-->
New System Developed By Team Of Scientists Can Extract Oxygen And Fuel From Salty Water On Mars

New System Developed By Team Of Scientists Can Extract Oxygen And Fuel From Salty Water On Mars

Mars appears red because of the rusty iron on the ground. Like Earth, Mars has its seasons, polar ice caps, volcanoes, canyons, and weather. It has a very thin atmosphere of carbon dioxide, nitrogen, and argon.

In 2008, NASA's Phoenix Mars Lander "touched and tasted" Martian water, the melted ice vapors dug up by the lander. Since then the Mars Express European Space Agency has discovered several subterranean water ponds that remain in a liquid state due to the presence of magnesium perchlorate (Salt).

To live on Mars even temporarily, Astronauts will need water, oxygen to breathe and fuels such as hydrogen to power their equipment. Therefore any water researchers find on Mars will prove invaluable, since they can use electricity and other methods to break down water into both hydrogen and oxygen.

But now researchers at Washington University in St Louis have developed an electrolysis system that can directly extract oxygen and hydrogen from brine water.

A team led by Mr. Vijay Ramani in the US has developed a new system capable of extracting oxygen and hydrogen from the saltwater on Mars and could radically change the logistics of future missions to Mars and beyond.

Water that is salty due to Martian soil cannot be used for drinking purposes. Even electrolysis, the usual method of using electricity to break it down into oxygen, and hydrogen require the removal of salt, this can be done by a cumbersome method, but in harsh, dangerous martial environments it will be extremely expensive and will take up precious cargo space on rockets.

Researchers at the McKelvey School of Engineering at Washington University in St Louis have, however, developed a system that allows them to extract oxygen and hydrogen from the saltwater.

Electrolysis has been known for about 100 years or more, but mostly uses highly purified, deionized water as feed, but Ramani and his colleagues have developed materials known as lead ruthenate pyrochlore electrocatalysts that could help them electrolyze seawater. The research found that such catalysts could help electrolyze perchlorate brines, generating ultra-pure hydrogen and oxygen at ultra-low temperatures found on the Martian surface.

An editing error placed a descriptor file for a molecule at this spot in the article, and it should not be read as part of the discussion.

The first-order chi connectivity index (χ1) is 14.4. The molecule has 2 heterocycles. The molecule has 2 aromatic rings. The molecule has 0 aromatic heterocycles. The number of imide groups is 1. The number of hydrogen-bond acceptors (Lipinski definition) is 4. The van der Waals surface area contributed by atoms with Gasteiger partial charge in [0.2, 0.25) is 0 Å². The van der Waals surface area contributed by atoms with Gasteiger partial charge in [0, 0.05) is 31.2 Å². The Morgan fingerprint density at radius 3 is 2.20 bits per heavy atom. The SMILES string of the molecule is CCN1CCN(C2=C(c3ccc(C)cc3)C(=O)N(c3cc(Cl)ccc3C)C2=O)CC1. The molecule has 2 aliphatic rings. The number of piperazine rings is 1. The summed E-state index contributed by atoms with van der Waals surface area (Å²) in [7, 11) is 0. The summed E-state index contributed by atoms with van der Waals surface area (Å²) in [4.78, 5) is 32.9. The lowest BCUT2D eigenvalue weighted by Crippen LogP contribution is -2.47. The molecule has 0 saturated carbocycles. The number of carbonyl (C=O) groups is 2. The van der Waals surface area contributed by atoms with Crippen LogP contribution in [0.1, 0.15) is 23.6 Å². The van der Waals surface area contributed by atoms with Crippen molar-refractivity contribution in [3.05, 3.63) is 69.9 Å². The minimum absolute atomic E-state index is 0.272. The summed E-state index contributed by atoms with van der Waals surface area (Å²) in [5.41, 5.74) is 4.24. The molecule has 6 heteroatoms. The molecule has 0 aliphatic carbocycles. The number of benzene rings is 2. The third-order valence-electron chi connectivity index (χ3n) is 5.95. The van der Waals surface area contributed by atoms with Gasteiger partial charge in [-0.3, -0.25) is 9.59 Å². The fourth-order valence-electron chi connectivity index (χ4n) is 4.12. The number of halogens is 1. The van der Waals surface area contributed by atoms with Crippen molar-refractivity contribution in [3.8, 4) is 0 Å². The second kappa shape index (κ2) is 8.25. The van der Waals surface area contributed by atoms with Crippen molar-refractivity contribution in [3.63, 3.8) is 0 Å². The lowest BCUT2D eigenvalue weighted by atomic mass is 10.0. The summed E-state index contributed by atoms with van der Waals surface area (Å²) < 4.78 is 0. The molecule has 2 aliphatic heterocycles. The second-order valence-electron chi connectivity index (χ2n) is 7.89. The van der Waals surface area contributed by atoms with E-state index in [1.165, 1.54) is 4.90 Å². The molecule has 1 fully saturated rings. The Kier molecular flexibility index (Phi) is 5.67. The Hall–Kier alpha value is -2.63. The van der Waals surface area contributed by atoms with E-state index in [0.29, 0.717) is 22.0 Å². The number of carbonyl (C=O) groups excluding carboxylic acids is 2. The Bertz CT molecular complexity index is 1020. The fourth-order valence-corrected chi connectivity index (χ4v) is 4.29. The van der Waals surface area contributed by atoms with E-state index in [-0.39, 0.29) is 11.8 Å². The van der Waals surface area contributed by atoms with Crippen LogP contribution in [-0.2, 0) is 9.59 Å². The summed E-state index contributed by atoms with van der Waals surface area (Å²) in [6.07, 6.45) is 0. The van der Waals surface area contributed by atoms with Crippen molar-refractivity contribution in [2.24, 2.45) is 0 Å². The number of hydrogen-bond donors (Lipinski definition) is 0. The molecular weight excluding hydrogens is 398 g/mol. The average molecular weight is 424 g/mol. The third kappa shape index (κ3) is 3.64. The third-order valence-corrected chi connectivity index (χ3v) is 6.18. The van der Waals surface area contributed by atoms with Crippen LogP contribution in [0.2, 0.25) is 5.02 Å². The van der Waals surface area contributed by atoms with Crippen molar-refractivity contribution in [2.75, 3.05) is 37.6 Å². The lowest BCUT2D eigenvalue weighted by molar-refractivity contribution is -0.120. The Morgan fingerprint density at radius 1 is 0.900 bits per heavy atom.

They examined their system in a simulated Martian atmosphere where the temperature was around -36C, in addition to testing it under typical terrestrial conditions.

Mr. Vijay Ramani said, "Our Martian brine electrolyzer radically changes the logistic calculation of the missions to Mars and beyond. This technology is equally useful on Earth, where oceans are opened up as a viable source of oxygen and hydrogen," he also said, "We can derive oxygen for breathing and hydrogen for fuel using materials on Mars itself the briny water now known to be present there," and "Future missions don't necessarily have to carry those components to Mars, but make them in situ with technology such as ours."

Previously, NASA Mars Perseverance rover Mars Oxygen In-Situ Resource Utilization Experiment (MOXIE) showed that it could use electricity to break carbon dioxide into oxygen and carbon monoxide. 

However, this latest research claim that the system developed in Mr. Ramani's laboratory can produce 25 times more oxygen than MOXIE using the same amount of electricity, and can also produce hydrogen that can be used as a fuel.

"This technology is equally useful on Earth where it opens up the oceans as a viable source of oxygen and hydrogen, it can also help Submarine to generate oxygen from seawater on Earth", researchers said.

The research was published online in the journal Proceedings of the National Academy of Sciences.

0 Response to "New System Developed By Team Of Scientists Can Extract Oxygen And Fuel From Salty Water On Mars"

Post a comment